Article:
I might be crazy, but a few years ago I decided I wanted to get more in shape. Okay, that is not the part that makes me crazy. The crazy part will come in a minute, I assure you. Well, at first I started to just work out, eat right, and generally stay active. It was working well for a little while, so I signed up to do a local fun run. It was two miles, and lead to me trying out two 5ks in the next few months. After that second 5k (3.2 miles for those of you who need to google it like I did back then), I somehow decided I was going to go for a bigger race. But why skip to a 10k, or simply try to better my time on a 5k? No, instead of those logical next steps, I went and registered for my first half marathon.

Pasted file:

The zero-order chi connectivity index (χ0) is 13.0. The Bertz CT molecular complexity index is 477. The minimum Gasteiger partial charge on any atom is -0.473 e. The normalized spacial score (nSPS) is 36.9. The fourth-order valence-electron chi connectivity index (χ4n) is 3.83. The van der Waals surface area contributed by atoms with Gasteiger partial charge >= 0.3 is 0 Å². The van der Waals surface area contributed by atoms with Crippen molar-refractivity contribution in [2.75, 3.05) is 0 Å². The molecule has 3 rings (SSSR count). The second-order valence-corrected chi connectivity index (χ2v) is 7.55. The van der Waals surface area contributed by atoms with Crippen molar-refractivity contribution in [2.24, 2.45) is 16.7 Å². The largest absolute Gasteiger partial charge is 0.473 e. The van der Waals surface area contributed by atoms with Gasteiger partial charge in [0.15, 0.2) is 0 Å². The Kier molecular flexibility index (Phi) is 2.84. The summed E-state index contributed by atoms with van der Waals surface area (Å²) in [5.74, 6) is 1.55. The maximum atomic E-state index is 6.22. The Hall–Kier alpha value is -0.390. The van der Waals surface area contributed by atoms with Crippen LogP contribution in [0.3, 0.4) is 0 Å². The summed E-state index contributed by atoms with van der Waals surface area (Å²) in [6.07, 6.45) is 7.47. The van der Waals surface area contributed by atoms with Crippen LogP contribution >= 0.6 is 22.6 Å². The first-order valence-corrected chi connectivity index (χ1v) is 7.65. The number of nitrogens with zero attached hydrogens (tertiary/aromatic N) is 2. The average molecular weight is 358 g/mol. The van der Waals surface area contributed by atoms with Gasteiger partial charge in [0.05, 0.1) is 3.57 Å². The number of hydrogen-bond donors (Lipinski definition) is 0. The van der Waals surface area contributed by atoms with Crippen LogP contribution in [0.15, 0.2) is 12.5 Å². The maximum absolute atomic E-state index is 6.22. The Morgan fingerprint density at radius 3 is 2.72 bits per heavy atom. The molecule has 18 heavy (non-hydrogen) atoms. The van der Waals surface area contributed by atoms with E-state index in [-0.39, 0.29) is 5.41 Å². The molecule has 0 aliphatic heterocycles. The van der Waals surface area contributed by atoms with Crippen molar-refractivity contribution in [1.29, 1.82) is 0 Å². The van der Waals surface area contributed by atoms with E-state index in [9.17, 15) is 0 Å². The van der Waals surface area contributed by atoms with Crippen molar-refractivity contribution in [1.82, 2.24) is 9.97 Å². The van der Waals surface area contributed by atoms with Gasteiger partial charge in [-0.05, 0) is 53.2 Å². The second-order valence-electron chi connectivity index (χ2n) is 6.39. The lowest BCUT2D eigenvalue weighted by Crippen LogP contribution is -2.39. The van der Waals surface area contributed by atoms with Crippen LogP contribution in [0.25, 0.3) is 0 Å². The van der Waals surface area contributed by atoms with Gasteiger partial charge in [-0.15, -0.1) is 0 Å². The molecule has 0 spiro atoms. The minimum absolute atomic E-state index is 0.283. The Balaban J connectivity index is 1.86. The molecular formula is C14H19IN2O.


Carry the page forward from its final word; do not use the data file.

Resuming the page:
That’s right, I decided that I could go from wogging (walking/jogging) 3.2 miles to suddenly completing 13.1 miles all at once. This is the crazy part, in case you were not sure! And it was crazy! It was crazy for me to think that I could just do this. Especially since training turned out to be really boring! I have never liked the idea of running in my neighborhood, and since I did not have a car at the time to drive to a local running trail, I bought a treadmill and trained at home in my basement. So, each night I would start going and just stare at the wall. It was super boring, and I would always stop after about 3 miles. The one time I actually pushed myself to go farther, I only made it to a whopping 5 miles!